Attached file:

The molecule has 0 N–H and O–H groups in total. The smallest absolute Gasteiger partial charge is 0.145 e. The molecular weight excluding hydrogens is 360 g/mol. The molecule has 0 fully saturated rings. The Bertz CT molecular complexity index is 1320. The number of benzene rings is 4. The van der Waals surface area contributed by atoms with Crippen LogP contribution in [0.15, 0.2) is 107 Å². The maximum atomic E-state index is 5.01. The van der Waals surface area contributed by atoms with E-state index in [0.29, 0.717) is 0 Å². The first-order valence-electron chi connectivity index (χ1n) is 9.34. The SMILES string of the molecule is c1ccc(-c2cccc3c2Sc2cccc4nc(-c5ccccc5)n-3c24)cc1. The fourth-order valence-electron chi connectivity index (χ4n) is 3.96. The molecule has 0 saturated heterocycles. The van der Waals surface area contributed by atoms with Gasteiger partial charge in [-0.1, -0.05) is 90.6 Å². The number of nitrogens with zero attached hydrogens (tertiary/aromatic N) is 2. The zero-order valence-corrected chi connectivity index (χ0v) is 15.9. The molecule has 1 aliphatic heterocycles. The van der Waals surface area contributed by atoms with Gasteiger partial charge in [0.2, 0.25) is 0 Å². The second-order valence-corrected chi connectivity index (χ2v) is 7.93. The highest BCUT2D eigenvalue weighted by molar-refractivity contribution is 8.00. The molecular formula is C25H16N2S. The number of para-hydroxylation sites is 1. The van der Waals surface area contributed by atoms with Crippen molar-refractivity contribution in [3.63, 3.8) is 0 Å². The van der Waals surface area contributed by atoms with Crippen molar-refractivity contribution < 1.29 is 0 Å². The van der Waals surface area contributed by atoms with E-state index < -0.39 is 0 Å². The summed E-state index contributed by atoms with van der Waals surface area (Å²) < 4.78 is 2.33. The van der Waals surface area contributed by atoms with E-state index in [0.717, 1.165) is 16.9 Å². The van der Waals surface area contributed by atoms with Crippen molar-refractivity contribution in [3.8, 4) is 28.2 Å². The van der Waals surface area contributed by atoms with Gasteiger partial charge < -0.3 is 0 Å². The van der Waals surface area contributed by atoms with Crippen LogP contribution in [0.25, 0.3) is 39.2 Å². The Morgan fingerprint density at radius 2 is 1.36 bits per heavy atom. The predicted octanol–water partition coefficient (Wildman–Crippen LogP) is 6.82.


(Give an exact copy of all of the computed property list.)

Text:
The molecule has 0 N–H and O–H groups in total. The smallest absolute Gasteiger partial charge is 0.145 e. The molecular weight excluding hydrogens is 360 g/mol. The molecule has 0 fully saturated rings. The Bertz CT molecular complexity index is 1320. The number of benzene rings is 4. The van der Waals surface area contributed by atoms with Crippen LogP contribution in [0.15, 0.2) is 107 Å². The maximum atomic E-state index is 5.01. The van der Waals surface area contributed by atoms with E-state index in [0.29, 0.717) is 0 Å². The first-order valence-electron chi connectivity index (χ1n) is 9.34. The SMILES string of the molecule is c1ccc(-c2cccc3c2Sc2cccc4nc(-c5ccccc5)n-3c24)cc1. The fourth-order valence-electron chi connectivity index (χ4n) is 3.96. The molecule has 0 saturated heterocycles. The van der Waals surface area contributed by atoms with Gasteiger partial charge in [-0.1, -0.05) is 90.6 Å². The number of nitrogens with zero attached hydrogens (tertiary/aromatic N) is 2. The zero-order valence-corrected chi connectivity index (χ0v) is 15.9. The molecule has 1 aliphatic heterocycles. The van der Waals surface area contributed by atoms with Gasteiger partial charge in [0.2, 0.25) is 0 Å². The second-order valence-corrected chi connectivity index (χ2v) is 7.93. The highest BCUT2D eigenvalue weighted by molar-refractivity contribution is 8.00. The molecular formula is C25H16N2S. The number of para-hydroxylation sites is 1. The van der Waals surface area contributed by atoms with Crippen molar-refractivity contribution in [3.63, 3.8) is 0 Å². The van der Waals surface area contributed by atoms with Crippen molar-refractivity contribution < 1.29 is 0 Å². The van der Waals surface area contributed by atoms with E-state index < -0.39 is 0 Å². The summed E-state index contributed by atoms with van der Waals surface area (Å²) < 4.78 is 2.33. The van der Waals surface area contributed by atoms with E-state index in [0.717, 1.165) is 16.9 Å². The van der Waals surface area contributed by atoms with Crippen molar-refractivity contribution in [3.8, 4) is 28.2 Å². The van der Waals surface area contributed by atoms with Gasteiger partial charge < -0.3 is 0 Å². The van der Waals surface area contributed by atoms with Crippen LogP contribution in [0.25, 0.3) is 39.2 Å². The Morgan fingerprint density at radius 2 is 1.36 bits per heavy atom. The predicted octanol–water partition coefficient (Wildman–Crippen LogP) is 6.82.